Many patients with oropharyngeal cancer can choose between radiation-based and surgery-based treatments, based on personal preference. However, doctors may suggest one treatment over the other based on your unique situation. Patients will need a full work-up that includes imaging studies, visits with many members of the treatment team, and sometimes an exam with tumor sampling in the operating room. This is so the treatment team can figure out what the treatment options are.
Many patients have tumors that can be removed by surgery. However, your doctors may recommend against surgery if your cancer is very large or if it is located in a difficult area. You may also be advised against surgery if you have health problems that make it more dangerous to be put to sleep (anesthesia). Also, your doctors may not recommend surgery if they are certain you would need a full course of radiation or chemotherapy anyway.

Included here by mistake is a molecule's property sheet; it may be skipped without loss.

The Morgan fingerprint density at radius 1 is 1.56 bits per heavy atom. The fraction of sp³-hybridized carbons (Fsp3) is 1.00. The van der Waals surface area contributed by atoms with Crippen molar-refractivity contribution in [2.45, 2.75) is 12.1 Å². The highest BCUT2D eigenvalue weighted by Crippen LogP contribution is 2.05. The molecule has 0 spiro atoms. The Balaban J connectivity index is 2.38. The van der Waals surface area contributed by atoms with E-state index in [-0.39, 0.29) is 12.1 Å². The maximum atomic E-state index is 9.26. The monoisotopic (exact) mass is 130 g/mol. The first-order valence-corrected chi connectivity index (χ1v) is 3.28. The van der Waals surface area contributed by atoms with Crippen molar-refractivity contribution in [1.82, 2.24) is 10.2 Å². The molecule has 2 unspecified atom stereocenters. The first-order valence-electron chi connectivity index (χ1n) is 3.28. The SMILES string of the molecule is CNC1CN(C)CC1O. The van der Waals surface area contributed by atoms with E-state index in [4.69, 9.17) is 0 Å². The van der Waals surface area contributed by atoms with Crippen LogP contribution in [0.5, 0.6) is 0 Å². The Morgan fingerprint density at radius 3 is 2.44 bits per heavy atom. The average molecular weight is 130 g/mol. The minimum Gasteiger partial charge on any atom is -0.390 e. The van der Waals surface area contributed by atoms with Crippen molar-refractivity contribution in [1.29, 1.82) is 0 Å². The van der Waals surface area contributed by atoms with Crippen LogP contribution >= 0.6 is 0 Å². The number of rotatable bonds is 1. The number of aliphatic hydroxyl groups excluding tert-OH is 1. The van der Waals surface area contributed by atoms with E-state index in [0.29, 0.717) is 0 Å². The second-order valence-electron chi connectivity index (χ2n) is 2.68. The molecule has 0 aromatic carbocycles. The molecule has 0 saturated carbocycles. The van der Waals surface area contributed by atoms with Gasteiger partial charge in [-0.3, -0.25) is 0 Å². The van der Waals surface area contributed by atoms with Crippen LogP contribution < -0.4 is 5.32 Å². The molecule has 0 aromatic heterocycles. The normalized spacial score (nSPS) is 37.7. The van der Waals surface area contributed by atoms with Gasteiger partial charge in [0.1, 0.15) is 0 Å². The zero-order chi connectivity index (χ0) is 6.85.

Most patients can have radiation. Your doctors may recommend against radiation if you have certain rare conditions or if you had radiation treatment before.
The need for radiation with or without chemotherapy after surgery is based on the features of your cancer, which can be seen under a microscope after surgery.